This is the end of my third week with Thomas Mann’s Doctor Faustus. The week’s reading included Adrian Leverkühn’s pivotal conversation with Diabolus (or whichever nickname you’d prefer), in which the Devil offers Leverkühn a form of artistic genius, a breakthrough to art beyond parody. It is a terrific scene, contradicting those readers who expect Mann’s writing, via translator Helen Lowe-Porter, to be stuffy. This is a novel of ideas, crammed with German philosophy and musical history, but it is also written with a delicate, polished irony.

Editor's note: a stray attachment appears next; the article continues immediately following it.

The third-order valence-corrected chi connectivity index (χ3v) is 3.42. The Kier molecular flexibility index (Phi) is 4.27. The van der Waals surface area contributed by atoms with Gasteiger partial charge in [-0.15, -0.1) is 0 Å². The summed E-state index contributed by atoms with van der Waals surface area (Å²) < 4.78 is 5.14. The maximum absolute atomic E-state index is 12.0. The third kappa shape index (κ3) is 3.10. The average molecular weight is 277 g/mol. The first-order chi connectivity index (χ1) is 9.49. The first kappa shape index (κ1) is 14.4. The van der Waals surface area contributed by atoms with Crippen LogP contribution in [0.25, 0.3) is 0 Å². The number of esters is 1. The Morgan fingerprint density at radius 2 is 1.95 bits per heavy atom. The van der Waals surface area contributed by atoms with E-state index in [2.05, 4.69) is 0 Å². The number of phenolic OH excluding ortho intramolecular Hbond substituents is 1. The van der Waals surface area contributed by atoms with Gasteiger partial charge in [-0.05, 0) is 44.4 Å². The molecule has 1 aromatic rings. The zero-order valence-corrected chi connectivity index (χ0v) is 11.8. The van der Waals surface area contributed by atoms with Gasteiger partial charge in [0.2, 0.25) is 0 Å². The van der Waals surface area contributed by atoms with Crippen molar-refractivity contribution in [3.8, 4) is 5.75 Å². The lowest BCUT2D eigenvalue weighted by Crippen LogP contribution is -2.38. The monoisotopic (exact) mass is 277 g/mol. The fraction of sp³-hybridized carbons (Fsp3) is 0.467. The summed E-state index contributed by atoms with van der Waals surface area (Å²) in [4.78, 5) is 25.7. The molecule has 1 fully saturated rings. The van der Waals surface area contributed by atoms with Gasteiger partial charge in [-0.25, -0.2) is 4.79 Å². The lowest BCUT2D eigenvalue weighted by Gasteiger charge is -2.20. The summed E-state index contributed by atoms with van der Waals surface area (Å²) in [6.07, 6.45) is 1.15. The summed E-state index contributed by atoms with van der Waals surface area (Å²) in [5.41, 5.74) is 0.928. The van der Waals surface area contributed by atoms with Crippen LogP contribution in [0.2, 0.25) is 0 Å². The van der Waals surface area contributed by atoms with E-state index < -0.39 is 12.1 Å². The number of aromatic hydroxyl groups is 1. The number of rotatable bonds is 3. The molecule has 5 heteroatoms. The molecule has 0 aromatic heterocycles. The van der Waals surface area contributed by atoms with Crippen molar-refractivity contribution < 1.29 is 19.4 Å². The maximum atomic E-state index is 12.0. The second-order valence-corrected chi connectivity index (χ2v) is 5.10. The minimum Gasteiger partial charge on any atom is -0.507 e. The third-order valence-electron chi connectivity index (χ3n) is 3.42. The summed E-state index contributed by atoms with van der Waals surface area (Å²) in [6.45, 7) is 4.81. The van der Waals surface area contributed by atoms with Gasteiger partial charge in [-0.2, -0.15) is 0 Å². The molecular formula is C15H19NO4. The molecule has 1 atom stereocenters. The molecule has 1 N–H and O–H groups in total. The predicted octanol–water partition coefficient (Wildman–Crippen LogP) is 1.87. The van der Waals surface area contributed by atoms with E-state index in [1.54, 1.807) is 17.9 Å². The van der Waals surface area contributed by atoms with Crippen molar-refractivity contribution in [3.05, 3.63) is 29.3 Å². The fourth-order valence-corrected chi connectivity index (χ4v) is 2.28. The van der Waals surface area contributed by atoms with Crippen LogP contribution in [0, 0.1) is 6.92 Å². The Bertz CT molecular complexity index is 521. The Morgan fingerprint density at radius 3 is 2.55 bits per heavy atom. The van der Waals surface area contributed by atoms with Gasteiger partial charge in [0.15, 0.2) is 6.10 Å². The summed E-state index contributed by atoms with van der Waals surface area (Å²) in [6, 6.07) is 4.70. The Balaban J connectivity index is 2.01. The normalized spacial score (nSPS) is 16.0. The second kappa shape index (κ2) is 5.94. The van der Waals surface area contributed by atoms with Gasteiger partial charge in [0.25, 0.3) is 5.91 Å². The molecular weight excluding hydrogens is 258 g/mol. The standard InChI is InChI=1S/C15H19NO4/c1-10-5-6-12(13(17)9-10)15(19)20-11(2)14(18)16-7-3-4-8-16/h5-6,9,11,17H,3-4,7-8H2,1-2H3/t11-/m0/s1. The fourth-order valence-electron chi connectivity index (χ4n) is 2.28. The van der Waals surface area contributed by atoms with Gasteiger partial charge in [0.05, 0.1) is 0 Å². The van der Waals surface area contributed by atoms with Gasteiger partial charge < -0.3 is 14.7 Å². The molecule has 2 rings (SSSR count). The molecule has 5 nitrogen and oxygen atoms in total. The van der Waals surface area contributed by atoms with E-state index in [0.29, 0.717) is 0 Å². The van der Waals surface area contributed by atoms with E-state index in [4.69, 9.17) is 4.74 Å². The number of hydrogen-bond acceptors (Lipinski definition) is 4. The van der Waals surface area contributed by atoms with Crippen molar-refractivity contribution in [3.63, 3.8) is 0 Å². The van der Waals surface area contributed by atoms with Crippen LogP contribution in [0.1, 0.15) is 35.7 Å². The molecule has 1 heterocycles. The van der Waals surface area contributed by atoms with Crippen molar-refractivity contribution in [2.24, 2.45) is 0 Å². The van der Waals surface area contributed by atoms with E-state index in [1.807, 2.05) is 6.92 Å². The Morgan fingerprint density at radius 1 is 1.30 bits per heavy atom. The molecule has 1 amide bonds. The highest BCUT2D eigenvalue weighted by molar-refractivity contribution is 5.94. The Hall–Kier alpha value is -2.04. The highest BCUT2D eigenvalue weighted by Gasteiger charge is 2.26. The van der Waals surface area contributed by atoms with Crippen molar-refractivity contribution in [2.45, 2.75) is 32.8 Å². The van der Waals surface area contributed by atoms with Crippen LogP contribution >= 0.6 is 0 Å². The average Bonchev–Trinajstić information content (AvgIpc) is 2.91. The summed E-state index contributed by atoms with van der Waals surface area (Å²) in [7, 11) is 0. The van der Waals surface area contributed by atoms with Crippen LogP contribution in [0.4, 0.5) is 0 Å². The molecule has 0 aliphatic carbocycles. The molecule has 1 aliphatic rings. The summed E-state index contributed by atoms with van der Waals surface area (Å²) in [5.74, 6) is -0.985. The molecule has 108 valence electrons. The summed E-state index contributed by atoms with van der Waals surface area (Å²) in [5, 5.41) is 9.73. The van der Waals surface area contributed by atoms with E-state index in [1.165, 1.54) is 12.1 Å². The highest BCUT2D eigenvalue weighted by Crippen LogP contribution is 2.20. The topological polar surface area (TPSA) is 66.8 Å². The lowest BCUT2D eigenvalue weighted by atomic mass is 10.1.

Distraction lies all around, and I am fighting the urge to read other things, grabbing snatches here and there of Heaney, Cernuda, Kate Tempest. Powerful though the densely-woven Doctor Faustus is, the dogmatic and bumbling narrator Serenus Zeitblom, Ph.D. is wearing after a few hundred pages. But I persist, drawn along as much by curiosity about the novel’s structural logic as by the need to follow Leverkühn’s fate.